Sofia Maietta ‘19
On Tuesday, September 25, Holy Cross’ Student Government Association under Co-Presidents Meredith Coolidge ‘19 and Adrian Cacho ‘19 hosted an event to support National Voter Registration Day in an effort to increase voter turnout among Holy Cross students.
SGA set up tables in various locations across campus, including Kimball Dining Hall, Cool Beans, the Hoval, outside of Dinand Library, the Science Atrium, and Stein Hall. Members from several student groups were present to help students, including the College Democrats and the College Republicans. With the help of these volunteers, students were able to register to vote as well as request an absentee ballot for the upcoming November 6 elections.
SGA has reported that in its 2018 elections, voter turnout was exceptionally high, reaching a record of 68 percent. It has also reported that in the 2014 midterm elections, voter turnout among young people was a mere 18 percent compared to that of the overall population, which was 37 percent.
The campaign, named “Momentum 18,” was led by Katherine Lenahan ‘19 and Adeline Gutierrez ‘19 who are Co-Directors of Social Justice on the SGA cabinet.
When asked where their inspiration for the event came from, Lenahan responded, “Adeline and I developed this idea once we saw the record high voter turnout for the spring 2018 SGA elections, which was 68 percent of the student body. This statistic is the inspiration behind the name ‘Momentum 18.’ We chose the term ‘momentum’ to harness the energy that we found on campus during the SGA elections.”
Speaking on why the pair believes this event was important to implement, Lenahan continued, “We believe that it is essential for students to feel empowered and to understand the magnitude of their voices through their ability to vote. We believe that this nonpartisan campaign is critical to gain positive energy around voting on our campus.”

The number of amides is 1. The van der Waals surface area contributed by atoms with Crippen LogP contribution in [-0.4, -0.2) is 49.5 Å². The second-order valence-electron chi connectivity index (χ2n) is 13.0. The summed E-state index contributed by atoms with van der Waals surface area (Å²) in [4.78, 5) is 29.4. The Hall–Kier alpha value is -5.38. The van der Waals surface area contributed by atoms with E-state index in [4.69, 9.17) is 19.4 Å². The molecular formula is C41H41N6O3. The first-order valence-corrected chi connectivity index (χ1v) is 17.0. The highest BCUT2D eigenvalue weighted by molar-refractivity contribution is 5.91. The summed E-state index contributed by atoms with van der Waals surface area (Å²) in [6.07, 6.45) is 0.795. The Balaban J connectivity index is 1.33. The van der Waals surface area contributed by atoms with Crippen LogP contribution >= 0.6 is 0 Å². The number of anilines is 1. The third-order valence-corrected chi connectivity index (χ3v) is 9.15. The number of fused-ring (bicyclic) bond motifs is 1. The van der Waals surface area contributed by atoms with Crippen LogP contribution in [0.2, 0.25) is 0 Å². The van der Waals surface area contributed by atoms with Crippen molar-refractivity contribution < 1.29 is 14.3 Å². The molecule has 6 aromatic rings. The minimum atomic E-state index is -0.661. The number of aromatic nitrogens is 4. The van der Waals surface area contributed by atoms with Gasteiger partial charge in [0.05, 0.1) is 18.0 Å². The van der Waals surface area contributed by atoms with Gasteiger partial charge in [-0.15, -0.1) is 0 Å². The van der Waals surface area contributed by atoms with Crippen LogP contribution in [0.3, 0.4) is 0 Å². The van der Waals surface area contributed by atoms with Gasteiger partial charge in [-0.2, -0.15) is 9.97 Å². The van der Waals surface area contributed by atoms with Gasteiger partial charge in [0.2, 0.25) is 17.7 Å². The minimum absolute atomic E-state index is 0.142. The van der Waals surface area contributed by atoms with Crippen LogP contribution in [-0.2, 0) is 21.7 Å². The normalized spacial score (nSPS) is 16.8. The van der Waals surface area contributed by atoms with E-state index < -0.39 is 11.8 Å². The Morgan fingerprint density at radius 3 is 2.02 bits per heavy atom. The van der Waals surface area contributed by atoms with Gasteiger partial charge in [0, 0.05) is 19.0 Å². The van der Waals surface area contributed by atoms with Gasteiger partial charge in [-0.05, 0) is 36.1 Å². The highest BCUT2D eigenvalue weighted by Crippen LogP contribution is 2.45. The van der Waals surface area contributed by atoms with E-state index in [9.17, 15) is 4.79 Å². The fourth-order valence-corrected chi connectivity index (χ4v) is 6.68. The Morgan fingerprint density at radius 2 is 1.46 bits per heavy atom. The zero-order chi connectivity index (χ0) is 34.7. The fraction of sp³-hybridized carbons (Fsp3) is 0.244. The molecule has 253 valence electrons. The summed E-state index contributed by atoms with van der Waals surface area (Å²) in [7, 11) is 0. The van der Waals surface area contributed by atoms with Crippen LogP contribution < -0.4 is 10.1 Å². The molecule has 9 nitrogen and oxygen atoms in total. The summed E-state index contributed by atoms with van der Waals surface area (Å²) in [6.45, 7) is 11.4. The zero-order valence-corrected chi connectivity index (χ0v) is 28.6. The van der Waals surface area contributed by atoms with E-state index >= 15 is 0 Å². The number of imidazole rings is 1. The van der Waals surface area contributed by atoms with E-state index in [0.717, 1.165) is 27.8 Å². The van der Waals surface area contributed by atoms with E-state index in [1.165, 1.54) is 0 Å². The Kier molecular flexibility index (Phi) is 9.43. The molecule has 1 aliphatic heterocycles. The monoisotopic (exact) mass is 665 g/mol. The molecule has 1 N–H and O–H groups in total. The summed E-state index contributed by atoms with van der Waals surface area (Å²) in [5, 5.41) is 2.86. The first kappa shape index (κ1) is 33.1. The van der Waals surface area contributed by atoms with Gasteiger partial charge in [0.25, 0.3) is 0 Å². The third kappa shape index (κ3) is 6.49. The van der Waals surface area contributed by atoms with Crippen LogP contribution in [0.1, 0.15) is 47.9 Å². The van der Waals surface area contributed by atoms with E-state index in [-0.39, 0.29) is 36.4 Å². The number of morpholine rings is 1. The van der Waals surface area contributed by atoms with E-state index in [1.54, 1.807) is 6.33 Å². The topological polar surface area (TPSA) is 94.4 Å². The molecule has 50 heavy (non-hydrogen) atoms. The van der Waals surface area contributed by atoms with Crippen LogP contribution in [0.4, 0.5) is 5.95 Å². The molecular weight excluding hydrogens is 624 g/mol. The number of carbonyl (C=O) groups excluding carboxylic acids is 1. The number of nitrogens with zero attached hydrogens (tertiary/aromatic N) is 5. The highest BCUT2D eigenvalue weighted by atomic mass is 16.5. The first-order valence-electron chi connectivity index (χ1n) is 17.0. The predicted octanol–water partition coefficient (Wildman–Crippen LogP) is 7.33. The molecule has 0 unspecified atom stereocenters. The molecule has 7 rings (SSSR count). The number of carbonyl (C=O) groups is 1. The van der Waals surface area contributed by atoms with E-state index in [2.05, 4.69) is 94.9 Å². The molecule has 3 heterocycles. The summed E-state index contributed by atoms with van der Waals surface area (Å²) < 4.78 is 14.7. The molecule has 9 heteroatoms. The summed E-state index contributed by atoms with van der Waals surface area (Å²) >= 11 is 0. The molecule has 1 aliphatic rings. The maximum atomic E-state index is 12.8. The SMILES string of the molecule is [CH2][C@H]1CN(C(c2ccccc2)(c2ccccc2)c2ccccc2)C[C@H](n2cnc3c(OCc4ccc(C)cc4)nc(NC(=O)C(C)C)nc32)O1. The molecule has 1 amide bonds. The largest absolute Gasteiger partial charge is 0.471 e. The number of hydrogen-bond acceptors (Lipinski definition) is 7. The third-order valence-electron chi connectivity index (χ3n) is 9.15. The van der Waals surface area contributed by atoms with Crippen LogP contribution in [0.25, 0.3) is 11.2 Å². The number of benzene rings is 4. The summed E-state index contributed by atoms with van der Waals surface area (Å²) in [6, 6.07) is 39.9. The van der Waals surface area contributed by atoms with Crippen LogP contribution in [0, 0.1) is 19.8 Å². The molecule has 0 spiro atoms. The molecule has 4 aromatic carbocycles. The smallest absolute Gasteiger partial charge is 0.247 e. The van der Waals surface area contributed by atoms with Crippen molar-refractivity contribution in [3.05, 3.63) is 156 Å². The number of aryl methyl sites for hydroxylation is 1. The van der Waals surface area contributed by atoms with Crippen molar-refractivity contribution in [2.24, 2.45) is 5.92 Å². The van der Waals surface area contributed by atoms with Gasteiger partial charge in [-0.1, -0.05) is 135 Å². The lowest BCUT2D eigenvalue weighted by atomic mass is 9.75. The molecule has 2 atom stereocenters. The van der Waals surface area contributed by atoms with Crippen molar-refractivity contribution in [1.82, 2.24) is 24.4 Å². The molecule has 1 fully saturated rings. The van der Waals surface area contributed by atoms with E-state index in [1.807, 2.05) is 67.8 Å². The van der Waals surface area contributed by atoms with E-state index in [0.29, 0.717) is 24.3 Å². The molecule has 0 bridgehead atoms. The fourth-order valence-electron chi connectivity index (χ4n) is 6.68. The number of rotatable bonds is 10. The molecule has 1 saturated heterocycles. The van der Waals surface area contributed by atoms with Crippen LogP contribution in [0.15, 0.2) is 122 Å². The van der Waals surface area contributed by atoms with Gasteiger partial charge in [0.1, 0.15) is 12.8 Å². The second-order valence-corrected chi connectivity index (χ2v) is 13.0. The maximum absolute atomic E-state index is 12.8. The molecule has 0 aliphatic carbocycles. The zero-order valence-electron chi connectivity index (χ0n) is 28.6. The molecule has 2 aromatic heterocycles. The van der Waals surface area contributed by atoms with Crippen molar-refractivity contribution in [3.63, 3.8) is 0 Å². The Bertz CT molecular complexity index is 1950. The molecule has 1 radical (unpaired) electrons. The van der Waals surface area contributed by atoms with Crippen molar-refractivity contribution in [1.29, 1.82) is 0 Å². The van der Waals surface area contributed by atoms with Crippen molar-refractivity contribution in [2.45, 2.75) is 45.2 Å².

The 2018 midterm elections come at a time when over 500 officials will be up for election. Moreover, an unprecedented number of female and minority candidates will be running for the first time this year. Many red state Congress members are in heavily contested seats this election cycle, as increasing numbers of constituents seem to be displeased with recent Congressional measures such as the tax reform bill. As experts have predicted that many Republican incumbents could fall to Democratic challengers, both the Democratic and Republican parties have poured millions into campaigns and advertising in order to encourage their voter base to turn out in November.
One campaign which has captured an abundance of national attention is that of Senator Ted Cruz, one of two Republican Senators from Texas. His challenger is Beto O’Rourke, a current U.S. Representative from Texas’ 16th congressional district. A Democrat who arguably has one of the best chances of ousting an incumbent Republican senator, O’Rourke has become the face of the “blue wave” that Democrats say is coming in November. On September 21, the two engaged in the first of a series of three debates where they clashed over policy, including the Second Amendment, immigration, police brutality, and the Supreme Court nomination of Brett Kavanaugh.
While some polls indicate that O’Rourke and Cruz are in a deadlock, others have shown Cruz up by as many as nine points. However, the majority of pundits seem to agree that this election is one of the most contentious of all elections during the 2018 midterms, and that the outcome, similar to countless others, will be extremely hard to predict.
Members of SGA help students register and request absentee ballots for the upcoming elections as a part of their Momentum ’18 campaign. Photo by Hui Li.